Burgundy: the History of the Vignerons, Preface

by Dean Alexander

The research for the series Understanding the Terroir of Burgundy led me to some very unexpected places, and that path was far longer and much more circuitous than I ever could have imagined when I first began. My trek of discovery led me to write in a “knee bone is connected to the leg bone” kind of way, and I found that the subject matter began directing me onto a decidedly historically driven path. I realized that I had a completely new series of articles before me: to piece together how the families lived and farmed the Côte d’Or lived before the dawn of the twentieth century.

Vineyard workers with oxenI immediately realized that this history of Côte d’Or would prove to be difficult extract. There is little that is written directly about life in the Burgundian villages. Clive Coates’ work detailing various famous properties ownership, is well established, but beyond that, little seems to be written. If this history has been written, and it is out there, it may not have been digitized, it probably is only in French,(1) but in any case, it has been exceptionally difficult to locate.

There are a number of reasons for this lack of information.

The first is Burgundy (as we are interested in the region as it pertains to the wine), comes a small ribbon of hillside in rural France. And despite Burgundies production of one of the world’s great luxury products, it was something of a rural backwater. National politics did not originate from Burgundy; it was not a financial center, nor did great historical events take place there.

While we generically referred to the wine of the Côte d’Or as Burgundy, in reality, Burgundy a much larger area covering four departments of rural France. In fact, the Côte d’Or was fairly isolated, with most of its trade moving upon the most improved roads, which were to the north. The wines were traded to the Netherlands, and then across the Channel to England, or to a lesser extent northwest to Paris. Even then, these roads were extremely poor by today’s standards. This trade in a single direction indicates that the Cote d’Or was pretty much the end of the line in terms of travel. Yes, there were roads to Jura and of course the Maconnaise, but those roads were poor, and those trade routes meant the wines of Burgundy would need to compete with the inexpensive wines of Beaujolais and Macon that Paris consumed in large quantities. This meant that along with a direction of trade, came an equally limited flow of information out of Burgundy, something that recorded history requires. This would continue until wider networks of roads and rail lines were developed in the mid to late 1800’s increased travel and trade elsewhere in France and elsewhere in Europe. All of these factors makes finding and compiling information about this narrow strip of land in the countryside of France all the more difficult.

The history of the vignerons of Burgundy may not be important in the context of the larger issues of the times, but to those of us Burgundy lovers with the rare ‘historian’ gene within our makeup, are curious about this place where the great wine has been made for centuries. There may only be one or two of us out there who doesn’t say “who cares?” Yet I continue undaunted.

This new, yet to be written, series of articles really began as I wrote about erosion in Vosne-Romanee Les Damaudesin Understanding the Terroir of Burgundy.  I was struck by so many questions regarding this place and the people who farmed it.  Who were these small landholders, and what happened to them? What was their life like? Was their life in the Côte d’Or different from other peasants in the rest of France?  Was there economic security? How did the Revolution affect the Côte d’Or these people? How was life different for the people who farmed these vineyards before and after the revolution? What happened to the local nobility? What was their relationship to the peasants that worked for them? What were the real effects of phylloxera in Burgundy? How did phylloxera and the economy effect vineyard ownership and the peasants of Burgundy?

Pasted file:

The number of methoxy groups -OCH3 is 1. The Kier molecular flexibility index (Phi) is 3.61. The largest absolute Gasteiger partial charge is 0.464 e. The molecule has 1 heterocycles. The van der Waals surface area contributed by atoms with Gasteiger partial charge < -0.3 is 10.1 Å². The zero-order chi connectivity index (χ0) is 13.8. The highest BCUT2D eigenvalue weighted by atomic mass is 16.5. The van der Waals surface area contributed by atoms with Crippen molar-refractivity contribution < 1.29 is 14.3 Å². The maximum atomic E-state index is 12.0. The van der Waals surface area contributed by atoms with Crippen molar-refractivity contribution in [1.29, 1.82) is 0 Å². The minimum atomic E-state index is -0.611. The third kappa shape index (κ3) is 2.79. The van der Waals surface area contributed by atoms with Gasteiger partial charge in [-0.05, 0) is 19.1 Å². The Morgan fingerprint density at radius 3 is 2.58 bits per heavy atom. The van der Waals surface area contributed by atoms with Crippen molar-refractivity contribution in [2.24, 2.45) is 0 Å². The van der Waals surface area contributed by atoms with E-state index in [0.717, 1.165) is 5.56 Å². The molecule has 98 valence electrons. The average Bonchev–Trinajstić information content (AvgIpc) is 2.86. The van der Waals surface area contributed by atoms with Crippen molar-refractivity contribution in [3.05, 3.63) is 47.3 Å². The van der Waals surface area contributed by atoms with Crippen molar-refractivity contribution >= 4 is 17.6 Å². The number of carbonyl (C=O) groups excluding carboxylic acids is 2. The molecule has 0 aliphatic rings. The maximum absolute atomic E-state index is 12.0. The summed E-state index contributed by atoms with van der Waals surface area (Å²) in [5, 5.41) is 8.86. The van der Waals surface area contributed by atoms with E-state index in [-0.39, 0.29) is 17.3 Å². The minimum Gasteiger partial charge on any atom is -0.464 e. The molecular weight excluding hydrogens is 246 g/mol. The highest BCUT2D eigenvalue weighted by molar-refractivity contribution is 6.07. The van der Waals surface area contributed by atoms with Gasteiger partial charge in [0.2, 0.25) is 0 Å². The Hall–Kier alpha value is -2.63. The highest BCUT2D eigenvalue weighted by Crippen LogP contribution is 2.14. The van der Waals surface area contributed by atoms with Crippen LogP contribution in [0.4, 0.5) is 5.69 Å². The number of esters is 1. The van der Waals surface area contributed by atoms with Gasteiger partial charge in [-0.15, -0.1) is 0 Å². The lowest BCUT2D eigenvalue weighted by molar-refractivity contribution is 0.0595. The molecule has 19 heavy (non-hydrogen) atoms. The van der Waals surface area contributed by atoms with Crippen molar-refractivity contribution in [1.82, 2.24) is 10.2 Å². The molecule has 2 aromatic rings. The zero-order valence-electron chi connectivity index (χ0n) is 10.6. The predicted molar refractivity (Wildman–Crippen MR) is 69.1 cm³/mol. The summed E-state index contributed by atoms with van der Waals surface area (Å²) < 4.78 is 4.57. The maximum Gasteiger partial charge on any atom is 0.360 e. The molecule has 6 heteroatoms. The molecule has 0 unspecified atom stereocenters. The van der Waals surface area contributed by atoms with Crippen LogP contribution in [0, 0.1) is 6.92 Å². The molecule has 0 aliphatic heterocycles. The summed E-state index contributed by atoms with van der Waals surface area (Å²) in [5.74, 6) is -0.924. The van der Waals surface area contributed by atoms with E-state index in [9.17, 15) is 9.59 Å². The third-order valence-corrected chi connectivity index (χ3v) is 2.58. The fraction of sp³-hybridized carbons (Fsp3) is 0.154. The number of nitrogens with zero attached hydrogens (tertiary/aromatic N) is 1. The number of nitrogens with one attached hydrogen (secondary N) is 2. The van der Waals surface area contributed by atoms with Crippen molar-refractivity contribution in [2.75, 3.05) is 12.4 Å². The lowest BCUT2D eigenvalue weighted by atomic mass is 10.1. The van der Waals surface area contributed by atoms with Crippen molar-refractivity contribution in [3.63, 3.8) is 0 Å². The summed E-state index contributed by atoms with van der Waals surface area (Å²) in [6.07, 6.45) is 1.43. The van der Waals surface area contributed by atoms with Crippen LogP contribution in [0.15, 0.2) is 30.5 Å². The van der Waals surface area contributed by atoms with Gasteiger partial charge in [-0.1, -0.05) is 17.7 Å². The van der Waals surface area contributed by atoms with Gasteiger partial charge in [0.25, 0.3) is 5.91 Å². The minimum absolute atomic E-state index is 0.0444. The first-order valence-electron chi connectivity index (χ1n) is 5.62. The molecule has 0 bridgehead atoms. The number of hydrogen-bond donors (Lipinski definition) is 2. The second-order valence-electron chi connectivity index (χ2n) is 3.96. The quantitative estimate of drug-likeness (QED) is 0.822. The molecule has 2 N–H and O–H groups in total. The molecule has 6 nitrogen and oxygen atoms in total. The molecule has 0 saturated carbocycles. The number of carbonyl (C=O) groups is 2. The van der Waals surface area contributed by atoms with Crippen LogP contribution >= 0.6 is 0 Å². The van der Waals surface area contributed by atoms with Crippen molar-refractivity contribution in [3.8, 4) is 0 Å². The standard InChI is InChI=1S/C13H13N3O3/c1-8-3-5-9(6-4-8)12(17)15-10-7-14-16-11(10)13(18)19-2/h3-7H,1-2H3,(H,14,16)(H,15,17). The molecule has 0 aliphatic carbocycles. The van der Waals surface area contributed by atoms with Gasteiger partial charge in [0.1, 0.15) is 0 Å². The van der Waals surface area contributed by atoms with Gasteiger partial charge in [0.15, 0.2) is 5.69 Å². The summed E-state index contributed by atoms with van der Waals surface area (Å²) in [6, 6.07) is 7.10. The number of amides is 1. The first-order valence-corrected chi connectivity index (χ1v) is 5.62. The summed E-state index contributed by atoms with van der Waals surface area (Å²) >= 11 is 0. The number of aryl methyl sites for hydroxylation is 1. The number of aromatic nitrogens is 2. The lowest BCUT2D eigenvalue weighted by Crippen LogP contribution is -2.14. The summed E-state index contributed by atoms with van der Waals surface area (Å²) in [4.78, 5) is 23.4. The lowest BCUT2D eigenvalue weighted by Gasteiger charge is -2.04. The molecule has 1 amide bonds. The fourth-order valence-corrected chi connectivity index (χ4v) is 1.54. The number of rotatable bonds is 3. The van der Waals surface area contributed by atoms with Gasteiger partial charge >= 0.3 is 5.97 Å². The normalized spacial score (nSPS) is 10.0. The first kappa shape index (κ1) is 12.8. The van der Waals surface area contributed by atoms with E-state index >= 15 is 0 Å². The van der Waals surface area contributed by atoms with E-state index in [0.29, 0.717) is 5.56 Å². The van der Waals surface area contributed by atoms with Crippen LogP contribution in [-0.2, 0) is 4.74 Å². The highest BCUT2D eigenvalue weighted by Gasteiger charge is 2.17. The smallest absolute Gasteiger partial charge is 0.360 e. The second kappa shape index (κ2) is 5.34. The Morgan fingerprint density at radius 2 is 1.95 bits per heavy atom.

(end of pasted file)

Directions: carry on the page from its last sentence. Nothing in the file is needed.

What we do know is that the families that farm Burgundy today, are, for the most part, the same families that farmed Burgundy in the 1700’s. Their history forms the basis of the wines that they produce today, and that makes their history important. Most of the people who farmed these famous vineyards were virtually invisible even as they lived and others would only gain even a footnote in history after they bought a parcel of a world-renown vineyard. All told, this is a scant bit of information.

But this is a period of time (I will cover 150 years between 1750 and 1900) that should be revealed, and not forgotten to history. As it is, it virtually only exists today as footnotes in scholarly texts, in support of some other broader historical exploration. I set out on with a goal to collect these widely spread granules of information and assemble them into something meaningful. I want to illuminate the story of these people, who as individuals, that from the moment they died, there was no trace of their existence.

Searching for Burgundy-related history via the internet is itself problematic.  The word Burgundy, in a web search, is first most closely associated with the color, especially in terms fashion, and then it is most closely associated with the Duchy (kingdom) of Burgundy which ruled much of the French interior before the middle ages until 1525. This was at least 200 years before the period that I considered would be relevant to the vignerons of Burgundy today. Gradually I learned how to tease out pieces of information using the internet, and one tidbit of information would lead to a keyword, with which I could find more.

HistorianWithout the internet, google search, and control+F, this research would not be possible, particularly in the short amount of time as I have compiled it. I must also credit amazon, which puts substantive previews of thousands of scholarly books, each which might only have one or two mentions of Burgundy within their pages. This feature this allowed me to search for information with a simple find command.  Without this resource, to write something like this would require access to a major university library, and possibly years of free time. But even if I had access to the physical books, without a search function, it may have been very difficult to find the proverbial needle in a haystack.